>> 4. On box 1: schedule a task to create a device mapper snapshot at a
    >> certain time of day. Mount the "fixed" image (device mapper device)
    >> into the filespace.
    >>
    >> 5. On box 2: schedule a task to update the image on box 2 using rsync,
    >> using the mount point reference above. Send a signal to box 1 when
    >> complete.
    >>
    >> 6. On box 1: when the "complete" signal is noticed/arrives from box 2,
    >> then "tear down" the fixed image (umount, dmsetup remove, etc.).
    >>
    >> 7. Rinse and repeat.
    >>
    >> If these instructions don't help you, then maybe they'll help me
    >> because I think this strategy has some potential for simple backups. I
    >> am impressed with the capabilities of the device mapper facility.
    >>


    > That sounds like a feasible plan. One question though. If I wanted to
    > back up one of the system partitions.../usr, for example, couldn't I
    > just tar the partition that it's on? For example,
    >
    > # mount /dev/sda5 /backup


    What is the context of this mount? The previous posts discussed networking
    between two boxes.

    > # tar -cvjpf sda5.tar.bz2 backup
    >
    > Would I be able to do this without booting from a live CD and still get
    > an exact duplicate of that partition?
    >
    > Thanks!
    >

    Note: Some comments inline.

    Please, do not top post. I should have said that earlier. I have fixed the
    last reply to follow my response.

    Back to the subject. I am a little confused about the context (how will
    you mount your target partition?) in this folloup question, especially
    given the previous discussion. In any case, the key phrase is "exact
    duplicate." If you are attempting to backup the system which is booted
    (i.e, not a live CD), then you have to worry about open files and files
    subject to change during the time it takes to backup. Using a live CD, or
    a dual boot system, are easy ways to achieve a coherent state for the
    backup. Device mapper is a way to "fix" a snapshot. I suppose my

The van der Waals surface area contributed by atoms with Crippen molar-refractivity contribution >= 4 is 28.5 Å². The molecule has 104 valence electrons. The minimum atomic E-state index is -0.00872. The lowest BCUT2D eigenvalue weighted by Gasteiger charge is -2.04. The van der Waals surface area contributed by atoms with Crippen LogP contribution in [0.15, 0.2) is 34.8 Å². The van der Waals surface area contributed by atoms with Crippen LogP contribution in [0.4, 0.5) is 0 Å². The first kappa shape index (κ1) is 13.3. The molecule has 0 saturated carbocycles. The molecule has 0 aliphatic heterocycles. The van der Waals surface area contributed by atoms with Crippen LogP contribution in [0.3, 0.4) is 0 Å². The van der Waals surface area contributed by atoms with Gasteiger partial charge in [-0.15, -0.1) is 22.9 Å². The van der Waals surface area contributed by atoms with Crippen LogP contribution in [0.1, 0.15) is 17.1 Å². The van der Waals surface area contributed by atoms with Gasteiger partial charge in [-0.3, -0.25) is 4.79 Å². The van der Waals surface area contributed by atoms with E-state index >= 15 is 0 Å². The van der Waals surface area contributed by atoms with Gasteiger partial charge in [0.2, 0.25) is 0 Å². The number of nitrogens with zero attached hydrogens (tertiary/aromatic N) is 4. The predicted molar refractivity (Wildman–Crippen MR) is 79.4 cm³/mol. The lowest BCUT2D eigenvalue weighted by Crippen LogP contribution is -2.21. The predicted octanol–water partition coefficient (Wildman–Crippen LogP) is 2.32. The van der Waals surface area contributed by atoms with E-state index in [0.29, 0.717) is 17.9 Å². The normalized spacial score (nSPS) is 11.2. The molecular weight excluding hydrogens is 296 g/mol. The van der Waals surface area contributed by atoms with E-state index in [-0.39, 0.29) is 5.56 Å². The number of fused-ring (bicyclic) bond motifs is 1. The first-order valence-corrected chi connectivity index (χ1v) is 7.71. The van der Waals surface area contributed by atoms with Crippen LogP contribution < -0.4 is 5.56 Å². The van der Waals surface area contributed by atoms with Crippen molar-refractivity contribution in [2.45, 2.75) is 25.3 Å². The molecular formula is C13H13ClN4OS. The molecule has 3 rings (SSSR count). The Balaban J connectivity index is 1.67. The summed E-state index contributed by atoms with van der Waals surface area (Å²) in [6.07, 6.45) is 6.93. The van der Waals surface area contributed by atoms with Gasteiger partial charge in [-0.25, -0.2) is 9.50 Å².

previous instructions could be adapted to use device mapper on both boxes,
    but this seems somewhat less straight-forward. For one thing, it would be
    clear which mode a given box was working (either as the backup, or as the
    online server.) To change modes, a reboot is required, and the user
    selects the box's mode at reboot.) Again, both boxes could be setup to
    boot in either mode. Other approaches could be used to eliminate the need
    for a reboot, but I discussed the approach I thought most simple. You can
    adapt liberally to meet your specific needs.

    If you have questions at a more fundamental level, I recommend studying
    the hard disk upgrade howto:
    http://tldp.org/HOWTO/Hard-Disk-Upgrade/index.html

    It is definitely worth studying and practicing with that howto.
    Understanding the basics of filesystems and bootloaders at this level will
    definitely help you in your GNU/Linux career.

    --
    Douglas Mayne

  7. Re: Ready-to-roll System Backup

    I have some backup ideas related to using raid arrays. Not sure if
    there is anyway to create this effect with commands such as rsync.
    Maybe.

    After having a motherboard fail recently with a 2 month repair/
    warranty cycle I decided that this was no way to run a multimedia
    business. With multimedia linux work I find that getting my system
    installed, configured and tweaked is very time-consuming. And once
    the system is running well I become timid of playing with the
    installation and running the risk of corrupting it (managed to corrupt
    my FC4_64 multimedia setup Glibs trying to build ardour2 recently).